Although they’re both considered forced-air heaters, ductless heat pumps and furnaces couldn’t be more different. They both have a range of benefits but understanding their differences can make all the difference when it comes time to install a new heater. Keep reading to see how they compare in three different factors.
Convenience is something you’ll find in both furnaces and ductless heat pump installations, but the meaning of the word varies.
Furnaces are easier to install if you already have a duct system in place. Installation costs can be cut down without the need for a brand-new duct system. This is one of the reasons why furnaces are so commonly used in the nation—if you already have the ducts, why not use them?
Ductless heat pumps don’t need ducts at all, and they can be installed in any room of the home that you choose. They can also be installed in the garage, which is something that you’re legally not allowed to do with a duct system (due to the fact that harmful fumes can enter the home through the return vents). Plus, the amount of work it takes to install the wiring and refrigerant lines for ductless systems is far less work than what’s expected of installing a new duct system.
When it comes to HVAC systems, cost usually comes down to a battle of “upfront costs” vs “operational costs.” Not everyone has the budget for an expensive system, but at the same time, pricier systems are usually more efficient and worthwhile in the long-run.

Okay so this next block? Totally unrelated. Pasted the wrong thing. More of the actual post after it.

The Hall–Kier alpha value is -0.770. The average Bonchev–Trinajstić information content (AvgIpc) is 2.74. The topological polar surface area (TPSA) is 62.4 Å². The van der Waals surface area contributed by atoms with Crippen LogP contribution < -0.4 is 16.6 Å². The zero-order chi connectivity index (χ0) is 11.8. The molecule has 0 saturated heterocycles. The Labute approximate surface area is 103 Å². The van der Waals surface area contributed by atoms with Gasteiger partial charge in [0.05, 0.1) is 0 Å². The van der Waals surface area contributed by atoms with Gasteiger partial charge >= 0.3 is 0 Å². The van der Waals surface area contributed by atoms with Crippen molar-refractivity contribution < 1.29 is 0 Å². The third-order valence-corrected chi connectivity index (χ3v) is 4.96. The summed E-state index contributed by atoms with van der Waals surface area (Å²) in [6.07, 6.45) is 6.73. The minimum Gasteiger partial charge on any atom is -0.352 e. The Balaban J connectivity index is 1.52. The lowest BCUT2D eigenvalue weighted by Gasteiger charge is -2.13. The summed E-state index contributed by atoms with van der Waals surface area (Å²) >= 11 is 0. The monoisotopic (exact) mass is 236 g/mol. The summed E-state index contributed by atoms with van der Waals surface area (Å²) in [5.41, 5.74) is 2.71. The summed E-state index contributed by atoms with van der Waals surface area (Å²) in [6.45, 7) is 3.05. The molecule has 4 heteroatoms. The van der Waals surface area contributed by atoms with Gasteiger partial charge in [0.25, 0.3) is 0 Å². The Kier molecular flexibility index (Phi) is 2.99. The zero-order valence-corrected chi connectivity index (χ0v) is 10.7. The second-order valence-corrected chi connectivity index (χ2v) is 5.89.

Furnaces are certainly the less expensive option (again, this makes them a popular choice!), with the only exception being that you don’t have ducts already installed nor access to natural gas lines.
While the cost of installation is certainly cheaper, operational costs fall a bit more on the “average” scale. While a furnace won’t drive your heating bill through the roof, it’s also not always the most efficient to run in comparison to a heat pump.
Ductless heat pumps, on the other hand, are substantially more efficient. This is because heat pumps don’t create heat through combustion like gas furnaces do. Instead, they operate like an air conditioner in reverse, by transferring heat. This process is far more efficient.
But this does come at a cost. Specifically, a higher installation cost. Since ductless heat pumps require one indoor unit for each room, you’ll need to pay for each of those units separately.
You’ll also want to factor fuel costs into the equation. This can vary for you based on your area. If necessary, you should call up a heating pro in Phoenix, AZ to have them help you estimate costs.
Furnaces are most commonly used with natural gas. Why? Simply because natural gas is a cheap resource, no matter where you are in the states. The only problem is that not everyone has access to it.
Ductless heat pumps only use electricity, but as stated above, the way they use electricity is much more efficient than something like an electric furnace.